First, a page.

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Round to Two Decimal Places

00:00 Finally, let’s tackle those numbers after the dots and only show the two decimal digits.

00:07 Instead of printing the pure temp_cel variable, you can put it into an f-string with curly braces, and then inside the f-string, right behind the temp_cel variable.

00:21 You will add something in a moment, but for now you can just print it to see it still displays the same way, but you pass the string into the print() function call.

00:31 So inside the f-string, right after the temp_cel, you can add a colon and then .2f.

00:40 When you add this part to your f-string, then you can see it’s displayed as 22.22, so that’s exactly what you want.

00:52 I’ll explain this in a moment. For now, continue with the temp_far variable. Add an f-string, add the temp_far variable in curly braces, add a colon after temp_far, and again .2f.

01:05 Then the closing curly brace and a quote to close the f-string. So when you print it now, then you have the 98.60, which is exactly what you want. With the correct result in place, have a closer look at the content of the f-string, or more specifically what’s inside the curly braces.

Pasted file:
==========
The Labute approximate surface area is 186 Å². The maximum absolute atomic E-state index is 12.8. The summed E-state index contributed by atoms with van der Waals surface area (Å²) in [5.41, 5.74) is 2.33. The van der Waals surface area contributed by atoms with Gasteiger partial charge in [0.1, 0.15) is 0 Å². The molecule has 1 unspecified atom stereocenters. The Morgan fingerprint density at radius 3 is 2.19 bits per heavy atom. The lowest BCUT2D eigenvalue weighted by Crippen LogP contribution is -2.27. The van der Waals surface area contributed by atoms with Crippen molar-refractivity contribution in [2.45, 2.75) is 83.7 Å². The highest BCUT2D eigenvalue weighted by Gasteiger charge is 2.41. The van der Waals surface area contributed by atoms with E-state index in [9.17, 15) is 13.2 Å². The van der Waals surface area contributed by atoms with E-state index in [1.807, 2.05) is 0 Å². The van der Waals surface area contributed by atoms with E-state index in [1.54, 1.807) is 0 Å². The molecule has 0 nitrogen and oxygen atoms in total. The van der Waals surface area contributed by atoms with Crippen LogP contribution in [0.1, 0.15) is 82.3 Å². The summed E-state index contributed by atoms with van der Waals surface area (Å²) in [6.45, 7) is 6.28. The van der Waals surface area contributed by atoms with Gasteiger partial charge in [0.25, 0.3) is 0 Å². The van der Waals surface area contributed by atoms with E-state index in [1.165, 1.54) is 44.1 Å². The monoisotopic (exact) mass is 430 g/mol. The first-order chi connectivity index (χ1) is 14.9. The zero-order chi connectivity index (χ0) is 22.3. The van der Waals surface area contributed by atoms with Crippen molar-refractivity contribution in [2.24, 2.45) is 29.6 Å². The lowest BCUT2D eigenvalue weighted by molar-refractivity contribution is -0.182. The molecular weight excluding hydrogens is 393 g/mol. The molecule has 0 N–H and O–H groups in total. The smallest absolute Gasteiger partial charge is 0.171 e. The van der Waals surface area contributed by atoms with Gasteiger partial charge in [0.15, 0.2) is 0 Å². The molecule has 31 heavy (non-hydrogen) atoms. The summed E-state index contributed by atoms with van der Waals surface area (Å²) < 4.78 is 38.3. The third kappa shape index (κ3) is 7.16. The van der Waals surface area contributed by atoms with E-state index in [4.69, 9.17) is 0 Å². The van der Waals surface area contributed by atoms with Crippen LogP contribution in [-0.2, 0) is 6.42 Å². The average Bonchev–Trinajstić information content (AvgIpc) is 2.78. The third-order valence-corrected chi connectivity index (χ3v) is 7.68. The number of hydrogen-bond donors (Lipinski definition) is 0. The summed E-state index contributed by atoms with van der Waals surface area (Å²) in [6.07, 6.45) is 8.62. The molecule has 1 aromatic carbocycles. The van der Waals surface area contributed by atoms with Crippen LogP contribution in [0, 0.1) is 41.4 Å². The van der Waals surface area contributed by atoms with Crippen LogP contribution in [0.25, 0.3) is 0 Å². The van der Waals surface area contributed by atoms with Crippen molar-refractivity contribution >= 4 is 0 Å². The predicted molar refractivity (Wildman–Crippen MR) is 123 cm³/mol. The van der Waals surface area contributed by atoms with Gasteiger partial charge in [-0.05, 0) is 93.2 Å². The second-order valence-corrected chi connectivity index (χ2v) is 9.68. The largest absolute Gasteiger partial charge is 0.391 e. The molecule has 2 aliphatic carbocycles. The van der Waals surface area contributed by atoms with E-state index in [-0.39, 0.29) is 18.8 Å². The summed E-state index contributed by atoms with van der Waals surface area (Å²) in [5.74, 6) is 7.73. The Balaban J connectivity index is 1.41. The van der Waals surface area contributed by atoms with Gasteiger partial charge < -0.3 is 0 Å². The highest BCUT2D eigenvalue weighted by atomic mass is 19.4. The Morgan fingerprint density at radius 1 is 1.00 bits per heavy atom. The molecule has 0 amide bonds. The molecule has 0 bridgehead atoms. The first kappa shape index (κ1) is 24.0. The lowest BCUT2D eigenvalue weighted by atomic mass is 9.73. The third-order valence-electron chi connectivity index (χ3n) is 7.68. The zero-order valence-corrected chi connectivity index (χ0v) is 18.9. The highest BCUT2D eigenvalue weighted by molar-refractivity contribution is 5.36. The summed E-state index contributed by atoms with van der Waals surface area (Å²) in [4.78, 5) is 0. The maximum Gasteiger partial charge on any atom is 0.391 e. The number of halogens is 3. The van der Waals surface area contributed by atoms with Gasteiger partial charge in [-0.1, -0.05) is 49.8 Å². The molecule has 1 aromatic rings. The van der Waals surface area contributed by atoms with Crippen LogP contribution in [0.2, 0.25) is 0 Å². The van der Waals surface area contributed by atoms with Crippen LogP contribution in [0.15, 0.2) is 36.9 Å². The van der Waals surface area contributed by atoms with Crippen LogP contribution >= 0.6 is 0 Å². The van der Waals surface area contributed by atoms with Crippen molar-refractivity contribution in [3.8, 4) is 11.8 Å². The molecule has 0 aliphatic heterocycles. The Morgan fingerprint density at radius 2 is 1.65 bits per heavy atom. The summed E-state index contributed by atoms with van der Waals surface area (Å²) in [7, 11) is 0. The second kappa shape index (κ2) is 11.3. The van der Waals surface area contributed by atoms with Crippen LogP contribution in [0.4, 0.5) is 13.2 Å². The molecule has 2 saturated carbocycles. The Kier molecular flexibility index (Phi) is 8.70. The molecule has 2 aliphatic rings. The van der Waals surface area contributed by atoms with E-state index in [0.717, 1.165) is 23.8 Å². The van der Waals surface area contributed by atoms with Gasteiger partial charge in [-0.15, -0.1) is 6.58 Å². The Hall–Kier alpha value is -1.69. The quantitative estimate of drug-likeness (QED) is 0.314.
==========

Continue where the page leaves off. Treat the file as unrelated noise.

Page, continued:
01:28 You have the temp_cel and the temp_far variables. These are expected to be floats. This will be important in a moment. So first, what is this colon in the context of an f-string?

01:40 The colon, which we have after temp_cel and temp_far, is used to specify a format for the expression inside of the curly braces.

01:50 Everything after the colon and before the closing curly brace describes how temp_cel or temp_far should be formatted.

02:00 So that’s what you do with the .2f. This specifies the precision of the number when it’s displayed. So in this case, it’s saying that you want two digits after the decimal point. You can, for example, change a 2 to a 4, and when you run the code, you can see that now the temp_far variable has four digits after the zero. It’s 98.6000.

02:26 So change it back to the 2 because that’s what you want. And then you finish the expression with the f to tell Python that this expression should be displayed as a floating-point number.

02:37 So you display all converted temperatures rounded to two decimal places. That means the third part of this part is done, and what’s left now is prompting the user, and that’s what you will do in the next lesson.

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